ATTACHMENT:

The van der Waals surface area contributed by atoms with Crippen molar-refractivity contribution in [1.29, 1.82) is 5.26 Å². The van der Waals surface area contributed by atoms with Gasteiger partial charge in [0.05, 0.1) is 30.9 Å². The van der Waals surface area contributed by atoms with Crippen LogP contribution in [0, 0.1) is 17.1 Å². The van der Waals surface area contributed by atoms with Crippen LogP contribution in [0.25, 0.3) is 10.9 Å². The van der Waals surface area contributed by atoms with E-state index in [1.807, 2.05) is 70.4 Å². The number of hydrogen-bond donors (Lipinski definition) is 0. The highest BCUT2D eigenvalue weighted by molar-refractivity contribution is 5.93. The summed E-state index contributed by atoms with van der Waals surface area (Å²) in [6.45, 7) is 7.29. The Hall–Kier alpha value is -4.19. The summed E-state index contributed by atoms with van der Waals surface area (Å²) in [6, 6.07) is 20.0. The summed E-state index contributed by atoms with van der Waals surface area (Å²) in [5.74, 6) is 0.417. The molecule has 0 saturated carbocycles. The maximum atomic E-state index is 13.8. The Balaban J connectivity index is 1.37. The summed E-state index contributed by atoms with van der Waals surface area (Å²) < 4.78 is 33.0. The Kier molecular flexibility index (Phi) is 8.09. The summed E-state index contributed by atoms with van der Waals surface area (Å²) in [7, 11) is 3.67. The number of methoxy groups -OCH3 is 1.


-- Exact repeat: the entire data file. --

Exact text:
The van der Waals surface area contributed by atoms with Crippen molar-refractivity contribution in [1.29, 1.82) is 5.26 Å². The van der Waals surface area contributed by atoms with Gasteiger partial charge in [0.05, 0.1) is 30.9 Å². The van der Waals surface area contributed by atoms with Crippen LogP contribution in [0, 0.1) is 17.1 Å². The van der Waals surface area contributed by atoms with Crippen LogP contribution in [0.25, 0.3) is 10.9 Å². The van der Waals surface area contributed by atoms with E-state index in [1.807, 2.05) is 70.4 Å². The number of hydrogen-bond donors (Lipinski definition) is 0. The highest BCUT2D eigenvalue weighted by molar-refractivity contribution is 5.93. The summed E-state index contributed by atoms with van der Waals surface area (Å²) in [6.45, 7) is 7.29. The Hall–Kier alpha value is -4.19. The summed E-state index contributed by atoms with van der Waals surface area (Å²) in [6, 6.07) is 20.0. The summed E-state index contributed by atoms with van der Waals surface area (Å²) in [5.74, 6) is 0.417. The molecule has 0 saturated carbocycles. The maximum atomic E-state index is 13.8. The Balaban J connectivity index is 1.37. The summed E-state index contributed by atoms with van der Waals surface area (Å²) < 4.78 is 33.0. The Kier molecular flexibility index (Phi) is 8.09. The summed E-state index contributed by atoms with van der Waals surface area (Å²) in [7, 11) is 3.67. The number of methoxy groups -OCH3 is 1.